There are a lot of great places around Adelaide to experience nature, but a visit to Dhilba Guuranda-Innes National Park is an opportunity to rejuvenate the soul.
Located just over three hours from the city on the tip of the Yorke Peninsula, Dhilba Guuranda-Innes National Park (formerly known as Innes National Park) offers visitors awe-inspiring coastal and inland scenery that feels vast and remote. The views are accessible to visitors via a series of walking trails, beach access paths, and the park’s sole two-lane road.
The road cuts around the outer edge of the park from the entrance to Brown’s Beach. After the Inneston car park, it curves close to the coast offering sweeping views of Spencer Gulf and several offshore islands. The bright blue ocean water and pale blue sky make for a dramatic contrast to the green and brown of the peninsula’s landscape and tall cliffs. If it weren’t for the islands, it would feel like the edge of the world.
The views from the road are fantastic, but it is safer to see them after parking at one of the park’s many lookouts. There are car parks at the lookouts for Chinaman’s Hat Island and Chinaman’s Beach that offer views of offshore islands and the surf break. Car parks are also right at the lookout for Ethel Beach; the lookout sits at the top of the cliffs that tower over the beach and shipwreck below.
Some views require a short walk from the car park. A short walk from the car to Cape Spencer Lighthouse provides views of the cape’s neighbouring cliffs and several islands including Althorpe Island and Kangaroo Island, which is 80km away. On a clear day there are views all the to the Eyre Peninsula 100km away.
The West Cape Headland Hike is a moderate 30-minute walk from the car park around the West Cape Lighthouse with 360 views over the Spencer Gulf to both Kangaroo Island and Eyre Peninsula, and the rolling hills of the inner parklands. Further into the park is the short boardwalk to Pondalowie Bay Beach. The Pondalowie Surf Break car park is near the end of the bitumen portion of the park’s road. Walkers are rewarded with views of the long, sweeping beach and clear water crashing on to the shore.
Inland views at the park are less dramatic but just as rewarding. From the moment visitors enter the park, they are surrounded by short trees and low-lying vegetation, which get shorter nearer to the ocean. The park is home to 333 native plants which cast a bushy green hue over its rolling hills, surround its inland lakes, and protect its coastal sand dunes.
There are several large lakes in the park; most are inaccessible to visitors but can be seen from the coastal lookout points which have views back over the park. The salt lakes are home to some of the world’s only living stromatolites. Inneston Lake is small when compared to others in the park but is accessible and can be viewed from its shore while walking around the historic village of Inneston. The blue, salt lake has a sandy shore and is surrounded by trees, except where the Inneston Historic Walk passes between the lake and the ghost town’s cricket pitch.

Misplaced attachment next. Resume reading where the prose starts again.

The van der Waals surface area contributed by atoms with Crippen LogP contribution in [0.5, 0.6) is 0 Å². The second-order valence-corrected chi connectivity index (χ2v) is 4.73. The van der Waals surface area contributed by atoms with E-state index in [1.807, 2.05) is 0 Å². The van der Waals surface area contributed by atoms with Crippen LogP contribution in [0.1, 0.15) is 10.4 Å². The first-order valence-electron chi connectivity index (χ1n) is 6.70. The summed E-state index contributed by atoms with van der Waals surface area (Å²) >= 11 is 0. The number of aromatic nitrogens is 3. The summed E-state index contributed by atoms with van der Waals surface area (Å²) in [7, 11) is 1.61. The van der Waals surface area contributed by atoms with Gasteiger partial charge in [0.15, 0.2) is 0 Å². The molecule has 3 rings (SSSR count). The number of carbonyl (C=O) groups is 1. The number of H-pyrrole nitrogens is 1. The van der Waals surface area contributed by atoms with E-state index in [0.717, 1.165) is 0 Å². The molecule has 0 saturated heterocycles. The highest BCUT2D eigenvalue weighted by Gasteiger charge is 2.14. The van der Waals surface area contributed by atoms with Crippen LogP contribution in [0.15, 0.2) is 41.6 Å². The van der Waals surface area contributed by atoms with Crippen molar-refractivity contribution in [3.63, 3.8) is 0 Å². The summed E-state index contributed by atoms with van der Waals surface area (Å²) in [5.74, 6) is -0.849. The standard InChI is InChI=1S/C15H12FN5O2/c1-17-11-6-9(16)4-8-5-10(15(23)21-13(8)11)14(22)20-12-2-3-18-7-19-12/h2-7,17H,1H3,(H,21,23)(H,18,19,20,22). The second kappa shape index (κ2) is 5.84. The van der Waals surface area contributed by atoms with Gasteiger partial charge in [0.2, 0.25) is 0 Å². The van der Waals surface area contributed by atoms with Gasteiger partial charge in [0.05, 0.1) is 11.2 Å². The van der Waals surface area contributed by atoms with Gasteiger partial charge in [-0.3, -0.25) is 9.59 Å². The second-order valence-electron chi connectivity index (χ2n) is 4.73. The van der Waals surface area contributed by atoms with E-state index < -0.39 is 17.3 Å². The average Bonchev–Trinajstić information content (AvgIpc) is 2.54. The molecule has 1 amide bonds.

At night, a whole different kind of scenery comes out. The park’s remoteness makes it an excellent spot for star gazing. On a clear night, well-known constellations can be hard to spot amid the millions of other stars and the Milky Way, which cuts a clear path across the sky.
With so much nature and easily accessible beautiful scenery, a stay in South Australia’s Innes National Park allows visitors a chance to slow down, relax and take it all in.
Other posts in the Innes National Park Series:
Innes is located on the south-western tip – or toe – of Yorke Peninsula. It is about 300km, or a three-hour drive, from the City of Adelaide.
Driving is really the only way to get to Innes.
From Adelaide, head north towards Port Wakefield via the Northern Connector (M2) and the Port Wakefield Highway (A1). Keep left past Port Wakefield to take the Copper Coast Highway (B85) for a few kilometres before turning left at the roundabout onto the Yorke Highway (B86).
Continue to follow the Yorke Highway as it heads inland after James Well. Pass through Minlaton and Warooka, following the signs to Marion Bay.
Alternatively, follow the east coast of the peninsula for a bit longer, staying left after James Well to take the St Vincent Highway (B88). After Stansbury, follow the signs to Yorketown then head towards Warooka and Marion Bay.
After Marion Bay, the Yorke Highway heads straight into the national park.
There are plenty of excellent small towns on the Yorke Peninsula. However, even if you plan to head straight to Innes, with a three-hour drive you are probably still going to need to stop for fuel, food or the bathroom.
- Port Wakefield: A popular spot to stop, it gets very busy on a long weekend as it is the jumping off point for several destinations. Port Wakefield has several petrol stations and a few bakeries. Follow the long lines for the good ones.
- Ardrossan: Has a good bakery and a Foodland.
- Minlaton: Home to Watsacowie Brewing Company
- Port Vincent: Has a good fish and chips shop on the coast and a small IGA for essentials.
- Marion Bay: The last fuel stop before the park. There is also a pub.
Opening Hours and Fees
The park is open daily, except on Catastrophic Fire Danger days. It may be closed on days of Extreme Fire Danger.
The Visitor Information Centre is open daily from 10:00 am to 3:00 pm.
Vehicle entry fees apply per day.
Regular: $11 per vehicle
Concession: $9 per vehicle
Campers only need to pay the entry fee once for the duration of their stay.
Food & Beverage
There are picnic areas and BBQ facilities available. However, as a national park, visitors to Innes should leave no trace. There is no water or food available to purchase in the park, and there are no bins – visitors are expected to take their rubbish with them.
Innes is quite remote. Mobile phone coverage gets spotty in areas.